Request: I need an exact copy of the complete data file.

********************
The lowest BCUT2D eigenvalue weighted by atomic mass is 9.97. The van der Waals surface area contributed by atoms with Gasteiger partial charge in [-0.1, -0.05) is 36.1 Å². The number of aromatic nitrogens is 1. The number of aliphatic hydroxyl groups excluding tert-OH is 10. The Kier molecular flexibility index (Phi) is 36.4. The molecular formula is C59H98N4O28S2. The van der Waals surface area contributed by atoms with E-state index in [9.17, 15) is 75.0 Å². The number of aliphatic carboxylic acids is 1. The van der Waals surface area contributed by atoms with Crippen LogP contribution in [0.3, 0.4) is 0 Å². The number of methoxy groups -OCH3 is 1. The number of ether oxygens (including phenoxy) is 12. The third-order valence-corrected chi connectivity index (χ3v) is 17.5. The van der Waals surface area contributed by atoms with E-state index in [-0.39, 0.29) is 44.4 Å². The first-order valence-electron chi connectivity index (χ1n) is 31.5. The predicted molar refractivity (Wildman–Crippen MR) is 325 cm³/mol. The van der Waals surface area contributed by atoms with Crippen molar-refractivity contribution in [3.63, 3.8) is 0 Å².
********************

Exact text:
The lowest BCUT2D eigenvalue weighted by atomic mass is 9.97. The van der Waals surface area contributed by atoms with Gasteiger partial charge in [-0.1, -0.05) is 36.1 Å². The number of aromatic nitrogens is 1. The number of aliphatic hydroxyl groups excluding tert-OH is 10. The Kier molecular flexibility index (Phi) is 36.4. The molecular formula is C59H98N4O28S2. The van der Waals surface area contributed by atoms with E-state index in [9.17, 15) is 75.0 Å². The number of aliphatic carboxylic acids is 1. The van der Waals surface area contributed by atoms with Crippen LogP contribution in [0.3, 0.4) is 0 Å². The number of methoxy groups -OCH3 is 1. The number of ether oxygens (including phenoxy) is 12. The third-order valence-corrected chi connectivity index (χ3v) is 17.5. The van der Waals surface area contributed by atoms with E-state index in [-0.39, 0.29) is 44.4 Å². The first-order valence-electron chi connectivity index (χ1n) is 31.5. The predicted molar refractivity (Wildman–Crippen MR) is 325 cm³/mol. The van der Waals surface area contributed by atoms with Crippen molar-refractivity contribution in [3.63, 3.8) is 0 Å².